Since probability is the completion—we do not say “branch”—of logic, and logic is the science of the relations between propositions, probability is also the study of the relations between propositions.
A (provable) rule of logic is that you cannot prove a contingent proposition starting from a necessary truth. Since it is a rule of logic, it is a rule of probability, too. Contingent propositions are the ones most familiar to us. “The car will start”, “The price of lemons will increase”, “A proton is made from quarks”, and on and on. Propositions which are themselves not necessarily true, which even if they are true contingently (lemon prices have risen in my neighborhood), don’t have to be true. The world would continue were lemon prices to remain flat, and the universe could have been built with quarkless protons.
In shorthand, if we have some proposition P and evidence E, Pr(P|E) = Pr(P|ET), where T is a necessary truth. T does nothing. It also does nothing when P is contingent and there is no other evidence than T. Thus Pr(P|T) is not a unique number, but because a tacit premise is P’s contingency we know that 0 < Pr(P|T) < 1. Note that the inequalities are not strict.
I think reader JH pointed to whathisname who wrote a book defending Objective Bayesianism (names escape from me faster than female interns from the late Ted Kennedy’s office). Williamson, maybe. Anyway, he and even subjective Bayesians insist on precise probabilities and so would pick 1/2 for Pr(P|T), which is screwy, as an example will prove.
The one that came up in class was the proposition P = “The Patriots win next year’s Super Bowl.” The necessary truth was the tautology T = “The Patriots might win”, which only acknowledges the contingency of P. T is equivalent to T = “The Patriots might win or they might lose.”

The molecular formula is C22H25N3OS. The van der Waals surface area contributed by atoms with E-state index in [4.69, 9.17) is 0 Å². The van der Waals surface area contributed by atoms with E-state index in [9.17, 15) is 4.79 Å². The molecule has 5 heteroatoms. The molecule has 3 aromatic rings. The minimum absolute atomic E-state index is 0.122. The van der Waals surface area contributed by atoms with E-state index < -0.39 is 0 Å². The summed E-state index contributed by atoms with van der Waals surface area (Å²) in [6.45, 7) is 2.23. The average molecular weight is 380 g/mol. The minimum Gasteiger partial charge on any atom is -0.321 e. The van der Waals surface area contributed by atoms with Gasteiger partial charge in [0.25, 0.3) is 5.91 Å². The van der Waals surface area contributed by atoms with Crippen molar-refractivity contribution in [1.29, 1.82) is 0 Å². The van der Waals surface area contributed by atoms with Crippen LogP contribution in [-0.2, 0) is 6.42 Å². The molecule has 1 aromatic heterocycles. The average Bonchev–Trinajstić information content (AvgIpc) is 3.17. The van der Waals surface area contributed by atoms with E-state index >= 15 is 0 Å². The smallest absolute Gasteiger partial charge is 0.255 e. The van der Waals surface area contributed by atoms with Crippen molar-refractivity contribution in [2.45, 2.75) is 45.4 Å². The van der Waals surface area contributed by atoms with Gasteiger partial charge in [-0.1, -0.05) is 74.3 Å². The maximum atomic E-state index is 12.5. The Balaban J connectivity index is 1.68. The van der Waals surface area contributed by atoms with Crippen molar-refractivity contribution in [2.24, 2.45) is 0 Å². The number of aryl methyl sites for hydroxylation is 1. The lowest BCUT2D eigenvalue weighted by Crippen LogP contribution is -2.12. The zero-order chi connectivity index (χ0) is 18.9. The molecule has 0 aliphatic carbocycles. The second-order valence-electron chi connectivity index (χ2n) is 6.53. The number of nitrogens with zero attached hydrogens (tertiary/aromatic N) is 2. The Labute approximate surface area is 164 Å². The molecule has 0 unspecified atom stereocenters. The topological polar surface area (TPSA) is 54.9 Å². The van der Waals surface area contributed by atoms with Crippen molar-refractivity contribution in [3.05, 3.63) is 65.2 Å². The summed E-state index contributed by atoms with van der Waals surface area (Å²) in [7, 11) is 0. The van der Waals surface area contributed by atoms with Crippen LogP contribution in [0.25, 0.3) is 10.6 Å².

It is well at this point to remind that tacit premises about word definitions and grammar always accompany all our written evidence.
Now T is true no matter what, if by “lose” we mean not that they entered the final competition and lost, but that they do not win, such as is the natural state of the Detroit Lions. Any team which does not take the trophy (or whatever it is; I don’t follow football) “loses.”
Students have a difficult time wrapping their heads around (logical, not grammatical) tautologies, not being familiar with them. T is true no matter what, even if the Patriots disassemble their team tomorrow, even if the NFL goes bust or the universe ends.
Again, many like to say Pr(P|T) = 1/2. But we could have also said T2 = “The Lions might win” or T2 = “The Cowboys might win” and it cannot be true that the probability of each of these is 1/2.
Williamson (I think that’s the name; I’ll look it up later) wants probability to be a unique number and says so. He wants that unique number to be, in the face of uncertainty, the maximally equivocal. That’s what he forces the 1/2. But I could have also used the tautology T3 = “Tomorrow it will rain or it won’t” and surely “Pr(P|T) = 1/2” makes no kind of sense.
Indeed, let Q = “I wore an orange pocket square”, which is true based on observation yesterday. P is the same. Then Pr(P|Q) is undefined or is still the same open interval if we insist the tacit premise of P’s contingency. Q gives no evidence of P, and so there is no possibility of the probability being 1/2.
And there is no problem in asking “What is Pr(P|Q)?” just as there is no problem asking “Given x + y = 7 and w = 13, solve for x.” This is not a typo. The w is not probative or x or y; it adds no information. We cannot come to a unique single number of x, and there is no reason in the world we should insist on one.
That public house, where we usually spend our first night, was mobbed with USA-Ghana watchers, so it was off to Ruloff’s, an indifferent and non-air-conditioned bar in College Town. Greasiest appetizers (a contradiction in terms if ever there was one) you can find. But convenient. They had a small badly tuned television where we were able to celebrate the victory.
I’ll also note for Luis, if he’s reading this—Luis is from Portugal—that suicide is never an option.
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